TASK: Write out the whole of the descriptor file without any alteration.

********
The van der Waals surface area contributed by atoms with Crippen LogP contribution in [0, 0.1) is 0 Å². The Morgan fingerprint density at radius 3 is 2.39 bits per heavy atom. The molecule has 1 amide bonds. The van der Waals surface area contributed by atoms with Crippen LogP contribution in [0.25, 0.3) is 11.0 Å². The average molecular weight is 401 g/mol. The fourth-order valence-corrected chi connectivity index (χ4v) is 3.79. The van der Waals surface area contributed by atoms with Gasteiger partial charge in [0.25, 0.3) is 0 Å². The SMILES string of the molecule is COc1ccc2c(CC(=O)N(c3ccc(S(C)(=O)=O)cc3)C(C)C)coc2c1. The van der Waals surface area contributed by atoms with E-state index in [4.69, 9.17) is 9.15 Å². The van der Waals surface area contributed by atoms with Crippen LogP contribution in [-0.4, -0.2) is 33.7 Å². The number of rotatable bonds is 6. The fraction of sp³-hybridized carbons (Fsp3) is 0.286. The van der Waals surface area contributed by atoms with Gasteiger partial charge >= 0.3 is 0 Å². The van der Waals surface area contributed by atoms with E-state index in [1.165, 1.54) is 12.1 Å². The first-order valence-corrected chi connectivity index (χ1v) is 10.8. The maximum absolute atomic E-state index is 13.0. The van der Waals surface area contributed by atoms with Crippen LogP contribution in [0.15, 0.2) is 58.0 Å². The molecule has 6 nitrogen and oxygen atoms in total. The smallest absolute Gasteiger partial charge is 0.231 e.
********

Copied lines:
The van der Waals surface area contributed by atoms with Crippen LogP contribution in [0, 0.1) is 0 Å². The Morgan fingerprint density at radius 3 is 2.39 bits per heavy atom. The molecule has 1 amide bonds. The van der Waals surface area contributed by atoms with Crippen LogP contribution in [0.25, 0.3) is 11.0 Å². The average molecular weight is 401 g/mol. The fourth-order valence-corrected chi connectivity index (χ4v) is 3.79. The van der Waals surface area contributed by atoms with Gasteiger partial charge in [0.25, 0.3) is 0 Å². The SMILES string of the molecule is COc1ccc2c(CC(=O)N(c3ccc(S(C)(=O)=O)cc3)C(C)C)coc2c1. The van der Waals surface area contributed by atoms with E-state index in [4.69, 9.17) is 9.15 Å². The van der Waals surface area contributed by atoms with Crippen LogP contribution in [-0.4, -0.2) is 33.7 Å². The number of rotatable bonds is 6. The fraction of sp³-hybridized carbons (Fsp3) is 0.286. The van der Waals surface area contributed by atoms with Gasteiger partial charge >= 0.3 is 0 Å². The van der Waals surface area contributed by atoms with E-state index in [1.165, 1.54) is 12.1 Å². The first-order valence-corrected chi connectivity index (χ1v) is 10.8. The maximum absolute atomic E-state index is 13.0. The van der Waals surface area contributed by atoms with Crippen LogP contribution in [0.15, 0.2) is 58.0 Å². The molecule has 6 nitrogen and oxygen atoms in total. The smallest absolute Gasteiger partial charge is 0.231 e.